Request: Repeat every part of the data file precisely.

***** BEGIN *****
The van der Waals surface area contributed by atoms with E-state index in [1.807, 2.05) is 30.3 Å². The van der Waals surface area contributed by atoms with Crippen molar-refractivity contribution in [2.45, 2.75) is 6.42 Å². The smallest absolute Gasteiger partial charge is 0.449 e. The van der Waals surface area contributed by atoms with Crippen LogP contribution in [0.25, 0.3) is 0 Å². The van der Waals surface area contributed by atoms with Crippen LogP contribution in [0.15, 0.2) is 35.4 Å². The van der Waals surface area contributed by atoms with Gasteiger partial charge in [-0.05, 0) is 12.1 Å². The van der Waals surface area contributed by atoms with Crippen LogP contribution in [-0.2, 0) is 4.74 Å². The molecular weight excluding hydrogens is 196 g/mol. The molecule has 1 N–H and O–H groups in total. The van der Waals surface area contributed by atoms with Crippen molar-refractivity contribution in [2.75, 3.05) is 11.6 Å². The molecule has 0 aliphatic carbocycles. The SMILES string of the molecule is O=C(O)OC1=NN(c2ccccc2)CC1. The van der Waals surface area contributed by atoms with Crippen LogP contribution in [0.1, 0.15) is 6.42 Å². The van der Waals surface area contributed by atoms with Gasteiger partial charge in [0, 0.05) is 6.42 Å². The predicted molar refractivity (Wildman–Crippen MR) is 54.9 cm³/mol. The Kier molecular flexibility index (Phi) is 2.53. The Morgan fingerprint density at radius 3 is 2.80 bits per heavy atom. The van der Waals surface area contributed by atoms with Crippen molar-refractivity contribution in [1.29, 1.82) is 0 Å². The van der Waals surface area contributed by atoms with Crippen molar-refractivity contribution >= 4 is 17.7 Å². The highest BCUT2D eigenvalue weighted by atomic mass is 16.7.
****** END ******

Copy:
The van der Waals surface area contributed by atoms with E-state index in [1.807, 2.05) is 30.3 Å². The van der Waals surface area contributed by atoms with Crippen molar-refractivity contribution in [2.45, 2.75) is 6.42 Å². The smallest absolute Gasteiger partial charge is 0.449 e. The van der Waals surface area contributed by atoms with Crippen LogP contribution in [0.25, 0.3) is 0 Å². The van der Waals surface area contributed by atoms with Crippen LogP contribution in [0.15, 0.2) is 35.4 Å². The van der Waals surface area contributed by atoms with Gasteiger partial charge in [-0.05, 0) is 12.1 Å². The van der Waals surface area contributed by atoms with Crippen LogP contribution in [-0.2, 0) is 4.74 Å². The molecular weight excluding hydrogens is 196 g/mol. The molecule has 1 N–H and O–H groups in total. The van der Waals surface area contributed by atoms with Crippen molar-refractivity contribution in [2.75, 3.05) is 11.6 Å². The molecule has 0 aliphatic carbocycles. The SMILES string of the molecule is O=C(O)OC1=NN(c2ccccc2)CC1. The van der Waals surface area contributed by atoms with Crippen LogP contribution in [0.1, 0.15) is 6.42 Å². The van der Waals surface area contributed by atoms with Gasteiger partial charge in [0, 0.05) is 6.42 Å². The predicted molar refractivity (Wildman–Crippen MR) is 54.9 cm³/mol. The Kier molecular flexibility index (Phi) is 2.53. The Morgan fingerprint density at radius 3 is 2.80 bits per heavy atom. The van der Waals surface area contributed by atoms with Crippen molar-refractivity contribution in [1.29, 1.82) is 0 Å². The van der Waals surface area contributed by atoms with Crippen molar-refractivity contribution >= 4 is 17.7 Å². The highest BCUT2D eigenvalue weighted by atomic mass is 16.7.